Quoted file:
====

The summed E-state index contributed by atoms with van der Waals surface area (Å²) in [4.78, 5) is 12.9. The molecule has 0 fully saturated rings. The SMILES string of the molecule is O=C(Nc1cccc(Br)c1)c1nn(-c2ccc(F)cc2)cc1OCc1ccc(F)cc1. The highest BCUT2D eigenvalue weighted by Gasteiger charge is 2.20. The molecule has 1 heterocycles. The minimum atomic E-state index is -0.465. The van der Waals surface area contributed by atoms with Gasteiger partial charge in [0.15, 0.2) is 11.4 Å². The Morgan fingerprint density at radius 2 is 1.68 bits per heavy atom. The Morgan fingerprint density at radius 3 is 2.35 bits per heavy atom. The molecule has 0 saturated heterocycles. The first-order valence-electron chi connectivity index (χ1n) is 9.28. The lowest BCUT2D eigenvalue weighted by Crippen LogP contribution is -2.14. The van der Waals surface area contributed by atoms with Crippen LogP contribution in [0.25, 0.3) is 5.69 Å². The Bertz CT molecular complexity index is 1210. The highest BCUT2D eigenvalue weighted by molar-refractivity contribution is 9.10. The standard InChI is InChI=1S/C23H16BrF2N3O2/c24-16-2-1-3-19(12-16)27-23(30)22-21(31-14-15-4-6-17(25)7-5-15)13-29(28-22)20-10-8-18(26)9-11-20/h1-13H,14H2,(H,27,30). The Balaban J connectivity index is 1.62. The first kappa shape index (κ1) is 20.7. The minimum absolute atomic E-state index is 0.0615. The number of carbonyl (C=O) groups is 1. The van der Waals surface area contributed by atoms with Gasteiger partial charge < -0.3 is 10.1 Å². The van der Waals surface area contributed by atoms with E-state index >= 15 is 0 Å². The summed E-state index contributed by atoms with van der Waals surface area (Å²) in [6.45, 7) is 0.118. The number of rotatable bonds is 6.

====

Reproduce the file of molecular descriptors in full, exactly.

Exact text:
The summed E-state index contributed by atoms with van der Waals surface area (Å²) in [4.78, 5) is 12.9. The molecule has 0 fully saturated rings. The SMILES string of the molecule is O=C(Nc1cccc(Br)c1)c1nn(-c2ccc(F)cc2)cc1OCc1ccc(F)cc1. The highest BCUT2D eigenvalue weighted by Gasteiger charge is 2.20. The molecule has 1 heterocycles. The minimum atomic E-state index is -0.465. The van der Waals surface area contributed by atoms with Gasteiger partial charge in [0.15, 0.2) is 11.4 Å². The Morgan fingerprint density at radius 2 is 1.68 bits per heavy atom. The Morgan fingerprint density at radius 3 is 2.35 bits per heavy atom. The molecule has 0 saturated heterocycles. The first-order valence-electron chi connectivity index (χ1n) is 9.28. The lowest BCUT2D eigenvalue weighted by Crippen LogP contribution is -2.14. The van der Waals surface area contributed by atoms with Crippen LogP contribution in [0.25, 0.3) is 5.69 Å². The Bertz CT molecular complexity index is 1210. The highest BCUT2D eigenvalue weighted by molar-refractivity contribution is 9.10. The standard InChI is InChI=1S/C23H16BrF2N3O2/c24-16-2-1-3-19(12-16)27-23(30)22-21(31-14-15-4-6-17(25)7-5-15)13-29(28-22)20-10-8-18(26)9-11-20/h1-13H,14H2,(H,27,30). The Balaban J connectivity index is 1.62. The first kappa shape index (κ1) is 20.7. The minimum absolute atomic E-state index is 0.0615. The number of carbonyl (C=O) groups is 1. The van der Waals surface area contributed by atoms with Gasteiger partial charge < -0.3 is 10.1 Å². The van der Waals surface area contributed by atoms with E-state index >= 15 is 0 Å². The summed E-state index contributed by atoms with van der Waals surface area (Å²) in [6.45, 7) is 0.118. The number of rotatable bonds is 6.